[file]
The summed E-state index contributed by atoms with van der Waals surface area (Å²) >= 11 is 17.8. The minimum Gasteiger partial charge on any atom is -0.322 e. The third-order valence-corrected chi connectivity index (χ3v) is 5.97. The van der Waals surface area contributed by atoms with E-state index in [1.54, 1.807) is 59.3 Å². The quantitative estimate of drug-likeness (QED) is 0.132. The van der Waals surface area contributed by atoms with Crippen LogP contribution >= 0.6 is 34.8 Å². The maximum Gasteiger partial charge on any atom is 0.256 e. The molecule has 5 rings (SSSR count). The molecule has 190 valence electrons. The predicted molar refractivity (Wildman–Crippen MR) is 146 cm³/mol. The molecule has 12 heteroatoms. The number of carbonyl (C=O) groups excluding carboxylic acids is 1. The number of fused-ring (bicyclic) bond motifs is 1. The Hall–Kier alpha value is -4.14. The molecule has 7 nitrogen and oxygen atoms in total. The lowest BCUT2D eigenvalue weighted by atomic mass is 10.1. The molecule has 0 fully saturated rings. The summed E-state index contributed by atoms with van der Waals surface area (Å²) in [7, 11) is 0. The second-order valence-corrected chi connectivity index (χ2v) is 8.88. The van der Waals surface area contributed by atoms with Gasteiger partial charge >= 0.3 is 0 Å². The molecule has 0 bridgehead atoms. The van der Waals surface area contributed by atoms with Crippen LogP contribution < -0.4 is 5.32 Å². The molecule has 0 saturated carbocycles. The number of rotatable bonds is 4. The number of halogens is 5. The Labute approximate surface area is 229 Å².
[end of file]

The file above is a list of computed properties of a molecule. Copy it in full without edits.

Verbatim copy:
The summed E-state index contributed by atoms with van der Waals surface area (Å²) >= 11 is 17.8. The minimum Gasteiger partial charge on any atom is -0.322 e. The third-order valence-corrected chi connectivity index (χ3v) is 5.97. The van der Waals surface area contributed by atoms with E-state index in [1.54, 1.807) is 59.3 Å². The quantitative estimate of drug-likeness (QED) is 0.132. The van der Waals surface area contributed by atoms with Crippen LogP contribution >= 0.6 is 34.8 Å². The maximum Gasteiger partial charge on any atom is 0.256 e. The molecule has 5 rings (SSSR count). The molecule has 190 valence electrons. The predicted molar refractivity (Wildman–Crippen MR) is 146 cm³/mol. The molecule has 12 heteroatoms. The number of carbonyl (C=O) groups excluding carboxylic acids is 1. The number of fused-ring (bicyclic) bond motifs is 1. The Hall–Kier alpha value is -4.14. The molecule has 7 nitrogen and oxygen atoms in total. The lowest BCUT2D eigenvalue weighted by atomic mass is 10.1. The molecule has 0 fully saturated rings. The summed E-state index contributed by atoms with van der Waals surface area (Å²) in [7, 11) is 0. The second-order valence-corrected chi connectivity index (χ2v) is 8.88. The van der Waals surface area contributed by atoms with Gasteiger partial charge >= 0.3 is 0 Å². The molecule has 0 bridgehead atoms. The van der Waals surface area contributed by atoms with Crippen LogP contribution < -0.4 is 5.32 Å². The molecule has 0 saturated carbocycles. The number of rotatable bonds is 4. The number of halogens is 5. The Labute approximate surface area is 229 Å².